This August, four new faculty members -- Sarah Adams-Schoen, Angela Addae, Howard Arnett and Latisha Nixon-Jones -- will join Oregon Law. Their diverse expertise ranges from climate resilience, urban redevelopment, and civil rights, to business, American Indian law and disaster law. This faculty cohort is the largest hired in almost a decade and demonstrates Oregon Law’s commitment to bringing the best teachers and scholars to the institution.
“It gives me great pleasure to welcome our newest faculty members,” said Marcilynn A. Burke, Dean and Dave Frohnmayer Chair in Leadership and Law. “These faculty members will enrich our great work of educating the next generation of lawyers, developing path-breaking scholarship and driving change in our society.”
Sarah Adams-Schoen comes to Oregon Law from the University of Arkansas at Little Rock William H. Bowen School of Law. She is a leading expert on climate resilience in the coastal and inland flood plains and wildland-urban interface.
As part of the Environmental and Natural Resources Law Center, she brings to her teaching a love of the theory and practice of law, grounded in more than a decade of law practice experience.
Adams-Schoen has been called on by state and national bar committees, private foundations, and government agencies, to provide guidance related to coastal resilience. She was a principal investigator (PI) on a New York Sea Grant to increase coastal resilience and the PI on a grant to draft an annotated model zoning code to facilitate small- and medium-scale wind energy development.
Adams-Schoen is admitted to practice in Oregon and the U.S. District Court for the District of Oregon. Prior to embarking on her legal career, Adams-Schoen received her BA from Sarah Lawrence College and a master’s degree in economics at the London School of Economics. She earned her JD from Lewis and Clark Law School.
Prior to joining Oregon Law, Angela Addae was a litigation attorney with Schwabe, Williamson and Wyatt in Portland, Oregon. She litigated for businesses, both large and small, in federal court.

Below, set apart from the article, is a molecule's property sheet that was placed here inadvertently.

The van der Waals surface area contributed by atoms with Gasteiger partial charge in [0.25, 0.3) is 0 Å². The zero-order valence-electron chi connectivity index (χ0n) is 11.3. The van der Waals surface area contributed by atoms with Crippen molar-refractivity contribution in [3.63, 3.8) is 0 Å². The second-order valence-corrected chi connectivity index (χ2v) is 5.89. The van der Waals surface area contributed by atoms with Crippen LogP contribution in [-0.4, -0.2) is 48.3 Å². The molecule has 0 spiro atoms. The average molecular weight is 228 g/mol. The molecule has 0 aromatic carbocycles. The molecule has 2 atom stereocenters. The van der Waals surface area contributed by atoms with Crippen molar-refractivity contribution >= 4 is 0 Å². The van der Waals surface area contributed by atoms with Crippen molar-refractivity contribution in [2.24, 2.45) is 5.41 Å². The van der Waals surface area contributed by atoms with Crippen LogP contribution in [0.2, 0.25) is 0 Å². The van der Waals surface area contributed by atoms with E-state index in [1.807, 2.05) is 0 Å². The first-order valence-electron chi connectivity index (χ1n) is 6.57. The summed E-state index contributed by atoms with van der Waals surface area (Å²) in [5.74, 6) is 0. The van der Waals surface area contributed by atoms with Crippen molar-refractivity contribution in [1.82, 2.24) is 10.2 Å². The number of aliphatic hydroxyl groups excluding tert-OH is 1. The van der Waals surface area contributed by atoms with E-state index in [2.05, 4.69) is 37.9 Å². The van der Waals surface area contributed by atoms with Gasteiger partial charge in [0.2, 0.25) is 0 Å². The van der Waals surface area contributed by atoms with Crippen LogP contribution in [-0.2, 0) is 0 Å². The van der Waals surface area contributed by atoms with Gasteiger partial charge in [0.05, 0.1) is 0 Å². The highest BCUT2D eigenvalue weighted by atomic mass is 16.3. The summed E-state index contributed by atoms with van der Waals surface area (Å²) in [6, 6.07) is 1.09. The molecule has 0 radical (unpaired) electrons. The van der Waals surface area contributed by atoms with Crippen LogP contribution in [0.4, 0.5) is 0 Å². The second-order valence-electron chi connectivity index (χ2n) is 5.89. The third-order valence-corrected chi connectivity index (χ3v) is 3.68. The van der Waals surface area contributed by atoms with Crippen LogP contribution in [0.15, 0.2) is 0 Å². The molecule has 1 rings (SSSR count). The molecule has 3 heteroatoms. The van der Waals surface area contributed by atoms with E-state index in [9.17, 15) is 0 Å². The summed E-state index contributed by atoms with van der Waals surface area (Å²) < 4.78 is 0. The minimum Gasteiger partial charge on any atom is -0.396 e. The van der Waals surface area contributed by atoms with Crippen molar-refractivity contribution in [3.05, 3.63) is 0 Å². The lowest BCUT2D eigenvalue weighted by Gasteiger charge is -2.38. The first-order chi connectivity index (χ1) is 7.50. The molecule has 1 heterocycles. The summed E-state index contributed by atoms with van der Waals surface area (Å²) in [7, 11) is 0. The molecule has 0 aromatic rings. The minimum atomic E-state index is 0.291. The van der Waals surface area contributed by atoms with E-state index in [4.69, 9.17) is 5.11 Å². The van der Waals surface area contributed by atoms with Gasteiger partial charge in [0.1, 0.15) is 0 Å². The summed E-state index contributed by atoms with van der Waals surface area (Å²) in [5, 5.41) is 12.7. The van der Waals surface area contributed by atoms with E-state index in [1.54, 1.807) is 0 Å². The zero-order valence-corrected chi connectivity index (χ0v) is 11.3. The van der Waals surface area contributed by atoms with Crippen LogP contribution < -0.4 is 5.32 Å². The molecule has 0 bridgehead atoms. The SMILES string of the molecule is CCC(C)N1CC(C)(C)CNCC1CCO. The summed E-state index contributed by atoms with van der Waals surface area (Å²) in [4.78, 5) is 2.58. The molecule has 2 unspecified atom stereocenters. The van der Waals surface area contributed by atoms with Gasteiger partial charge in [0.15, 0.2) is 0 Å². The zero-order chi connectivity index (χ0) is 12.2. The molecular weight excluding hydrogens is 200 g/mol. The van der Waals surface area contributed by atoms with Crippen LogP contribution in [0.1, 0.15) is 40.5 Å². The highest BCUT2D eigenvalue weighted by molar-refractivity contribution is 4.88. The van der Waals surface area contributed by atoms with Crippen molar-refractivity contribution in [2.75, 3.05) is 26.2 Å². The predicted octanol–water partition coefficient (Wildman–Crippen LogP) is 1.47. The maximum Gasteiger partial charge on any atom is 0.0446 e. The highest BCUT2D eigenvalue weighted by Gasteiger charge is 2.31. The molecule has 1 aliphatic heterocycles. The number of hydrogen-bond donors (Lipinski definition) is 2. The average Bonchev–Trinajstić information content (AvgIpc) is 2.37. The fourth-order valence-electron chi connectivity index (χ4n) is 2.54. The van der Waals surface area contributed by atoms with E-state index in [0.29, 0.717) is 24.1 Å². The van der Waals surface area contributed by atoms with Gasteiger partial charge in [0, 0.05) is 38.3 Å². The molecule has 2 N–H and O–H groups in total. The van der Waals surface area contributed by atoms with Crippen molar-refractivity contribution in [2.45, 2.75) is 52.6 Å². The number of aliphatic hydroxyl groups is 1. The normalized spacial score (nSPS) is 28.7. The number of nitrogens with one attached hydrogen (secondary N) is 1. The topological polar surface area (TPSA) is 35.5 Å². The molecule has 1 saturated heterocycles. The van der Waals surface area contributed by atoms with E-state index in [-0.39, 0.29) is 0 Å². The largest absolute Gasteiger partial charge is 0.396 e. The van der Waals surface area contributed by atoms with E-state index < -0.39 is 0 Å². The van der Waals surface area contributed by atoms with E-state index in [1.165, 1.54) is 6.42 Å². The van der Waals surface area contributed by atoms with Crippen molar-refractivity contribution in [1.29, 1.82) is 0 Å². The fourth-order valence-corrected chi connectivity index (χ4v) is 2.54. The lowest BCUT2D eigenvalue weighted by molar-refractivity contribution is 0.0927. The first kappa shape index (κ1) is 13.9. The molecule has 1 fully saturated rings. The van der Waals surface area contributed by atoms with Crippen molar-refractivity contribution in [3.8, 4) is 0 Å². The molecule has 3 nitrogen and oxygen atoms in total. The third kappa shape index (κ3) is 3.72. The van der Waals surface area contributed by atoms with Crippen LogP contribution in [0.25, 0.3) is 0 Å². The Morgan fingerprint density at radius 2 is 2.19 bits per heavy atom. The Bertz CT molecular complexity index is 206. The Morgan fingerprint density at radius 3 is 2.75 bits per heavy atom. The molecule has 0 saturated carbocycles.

As an assistant professor, Addae brings a wealth of scholarship and research on how municipal redevelopment policies affect neighborhood institutions in urban settings. This year she will teach in the areas of Civil Rights Law, Social Enterprise Law, and Race and the Law.
Addae is admitted to practice in Oregon state courts, the U.S. District Court for the District of Oregon, and the United States Court of Appeals for the Federal Circuit. Before practicing law, Addae was the recipient of a number of research grants and selected for several fellowships. She also taught courses in sociology at the University of Arizona.
She earned her JD from the University of Arizona James E. Rogers College of Law and her doctorate from the University of Arizona School of Sociology. She is also an alumna of Fisk University, where she received her BA in Sociology.
Howard Arnett is a distinguished alum of Oregon Law. Having received his JD in 1977, he now assumes the position of Professor of Practice. He will teach American Indian Law, Contemporary Issues in American Indian Law, and Comparative Law of Indigenous Peoples. He has been a pro tem instructor at the law school for ten years and has devoted countless hours outside of the classroom to coach and mentor our students and graduates.
A partner at Karnopp Petersen LLP in Bend, Oregon, he has concentrated his practice in the area of Federal Indian law, especially with the representation of the Confederated Tribes of the Warm Springs Reservation of Oregon and other tribes on matters involving treaty rights, tribal sovereignty, tribal law development, government-to-government relations, water rights, and gaming.
Arnett is admitted to practice in: the state and federal district courts of Oregon and Arizona, Court of Federal Claims, Ninth Circuit Court of Appeals, Federal Circuit Court of Appeals, United States Supreme Court, and the Navajo Nation Supreme Court.
Arnett earned his M.Sc., with distinction, from the London School of Economics. He received his BA, with distinction, from Stanford University.
Latisha Nixon-Jones joins Oregon Law from the Disaster Law Clinic at Southern University Law Center in Baton Rouge, Louisiana. Professor Nixon-Jones is emerging as one of the top voices in the developing disaster law field. In August she will teach in Oregon Law’s highly ranked Legal Research and Writing program.
In addition to Disaster Law, Professor Nixon-Jones’ expertise is in Legal Writing Pedagogy, Entrepreneurial Law, Wills and Estates Law, Alternative Dispute Resolution, Social Security Law and Insurance Law.
Upon graduation from law school, Nixon-Jones founded her own practice through the Louisiana State Bar Association’s incubator program. The goal of her firm was to bridge the gap for justice for small business in low income families through the use of technology and unbundled services. She also was an Equal Justice Works Fellow, working on the creation and expansion of the Disaster Legal Clinic at Southern University.
Nixon-Jones is licensed to practice in Louisiana. She earned her JD, cum laude, from Southern University Law Center and received her BSM in Management and Finance from Tulane University.